Book Cover

Democratic
Capitalism,  The Way to a World of Peace and Plenty


Capitalist Alternatives

Thomas Piketty proposed in Capital that because the rate of return on capital exceeds the rate of economic growth, capitalism automatically generates inequalities which, in turn, undermine the values of democratic society. Piketty later argues that inequalities are not automatic in capitalism, but rather subject to economic and political changes.

Such study would identify two forms of capitalism competing for domination in the twenty-first century: “Stakeholder or democratic capitalism” is responsible to workers, owners, customers, suppliers and community. “Shareholder Capitalism” has responsibilities only to shareholders measured by the short-term price of the stock. This deflects capital away from the job-growth economy towards speculation and is almost total. Trading is now 99% of Wall Street activity, but capital investment in economic growth is less than 1%!

ERISA (Employee’s Retirement Insurance Security Act) was the law that made workers capitalists with trillions of dollars of pension funding. Owner motivation should have increased profits and spread wealth broadly. The political process, however, was dominated by Wall Street. Bob Rubin, Secretary of Treasury, and Alan Greenspan, Chair of the Federal Reserve, in the Clinton administration successfully led in deregulation of finance capitalism and prevented regulation of derivatives.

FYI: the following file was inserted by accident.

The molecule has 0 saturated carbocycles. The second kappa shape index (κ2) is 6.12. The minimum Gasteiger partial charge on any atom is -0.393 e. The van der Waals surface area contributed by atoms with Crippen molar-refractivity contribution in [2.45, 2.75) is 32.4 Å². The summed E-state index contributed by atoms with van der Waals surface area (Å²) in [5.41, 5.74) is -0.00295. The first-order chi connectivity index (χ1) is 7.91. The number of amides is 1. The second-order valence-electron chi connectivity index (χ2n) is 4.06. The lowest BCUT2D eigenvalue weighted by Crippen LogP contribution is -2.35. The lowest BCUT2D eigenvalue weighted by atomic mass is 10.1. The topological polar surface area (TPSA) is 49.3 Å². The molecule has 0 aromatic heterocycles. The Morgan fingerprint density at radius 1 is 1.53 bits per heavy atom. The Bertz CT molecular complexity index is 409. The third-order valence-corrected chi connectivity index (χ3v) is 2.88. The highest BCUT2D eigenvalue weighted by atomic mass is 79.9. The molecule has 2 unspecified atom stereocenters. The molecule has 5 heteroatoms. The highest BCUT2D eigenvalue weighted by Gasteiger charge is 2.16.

Excessive liquidity from the workers’ capital helped Wall Street over-leverage their bets with the risk going up until the housing/credit bubble popped. The political process that Piketty refers to, has not yet designed the government support necessary for democratic capitalism; instead, it has concentrated on putting Wall Street’s “Shareholder Capitalism” back together.

Wall Street dominates the economic process and uses the money to dominate the political process. This cycle has persisted from the beginning of the republic, but never before had it used trillions of dollars of workers’ capital. This obscene contradiction requires real reform. Will the citizens finally express their “will and wisdom,” as they must in a democratic society, or will the Wall Street lobby continue to dominate the political process?

Ray CareyRay Carey

Ray Carey learned through managing companies for 33 years how to change the work culture to provide employees with their best opportunities to develop and contribute. This experience began as a 28 year old plant manager and later president of an electric motor company, and concluded with eighteen years as president , chairman, and CEO of ADT, Inc.

See Carey's autobiography of his work career in chapter two of his first book,

Democratic Capitalism, The Way to a World of Peace and Plenty.

For more information about Ray Carey and his advocacy of democratic capitalism, visit the pages of this website.